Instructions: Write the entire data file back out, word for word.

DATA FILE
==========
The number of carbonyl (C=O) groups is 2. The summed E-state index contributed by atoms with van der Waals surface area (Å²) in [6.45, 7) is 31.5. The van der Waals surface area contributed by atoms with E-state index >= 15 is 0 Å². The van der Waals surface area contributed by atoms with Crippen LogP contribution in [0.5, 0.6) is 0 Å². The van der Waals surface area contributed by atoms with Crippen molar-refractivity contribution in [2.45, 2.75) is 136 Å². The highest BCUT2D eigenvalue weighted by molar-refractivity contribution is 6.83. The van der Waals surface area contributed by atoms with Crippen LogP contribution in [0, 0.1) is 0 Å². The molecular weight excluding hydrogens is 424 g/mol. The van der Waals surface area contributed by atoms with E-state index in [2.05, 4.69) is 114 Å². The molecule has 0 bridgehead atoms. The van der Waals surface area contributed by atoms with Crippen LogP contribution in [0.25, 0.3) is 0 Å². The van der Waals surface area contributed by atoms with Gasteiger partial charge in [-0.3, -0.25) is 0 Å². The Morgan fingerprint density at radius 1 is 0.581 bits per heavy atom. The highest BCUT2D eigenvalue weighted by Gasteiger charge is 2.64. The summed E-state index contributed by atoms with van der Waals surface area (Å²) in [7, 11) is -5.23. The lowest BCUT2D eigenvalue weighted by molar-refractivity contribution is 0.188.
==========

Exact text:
The number of carbonyl (C=O) groups is 2. The summed E-state index contributed by atoms with van der Waals surface area (Å²) in [6.45, 7) is 31.5. The van der Waals surface area contributed by atoms with E-state index >= 15 is 0 Å². The van der Waals surface area contributed by atoms with Crippen LogP contribution in [0.5, 0.6) is 0 Å². The van der Waals surface area contributed by atoms with Crippen molar-refractivity contribution in [2.45, 2.75) is 136 Å². The highest BCUT2D eigenvalue weighted by molar-refractivity contribution is 6.83. The van der Waals surface area contributed by atoms with Crippen LogP contribution in [0, 0.1) is 0 Å². The molecular weight excluding hydrogens is 424 g/mol. The van der Waals surface area contributed by atoms with E-state index in [2.05, 4.69) is 114 Å². The molecule has 0 bridgehead atoms. The van der Waals surface area contributed by atoms with Crippen LogP contribution in [0.25, 0.3) is 0 Å². The van der Waals surface area contributed by atoms with Gasteiger partial charge in [-0.3, -0.25) is 0 Å². The Morgan fingerprint density at radius 1 is 0.581 bits per heavy atom. The highest BCUT2D eigenvalue weighted by Gasteiger charge is 2.64. The summed E-state index contributed by atoms with van der Waals surface area (Å²) in [7, 11) is -5.23. The lowest BCUT2D eigenvalue weighted by molar-refractivity contribution is 0.188.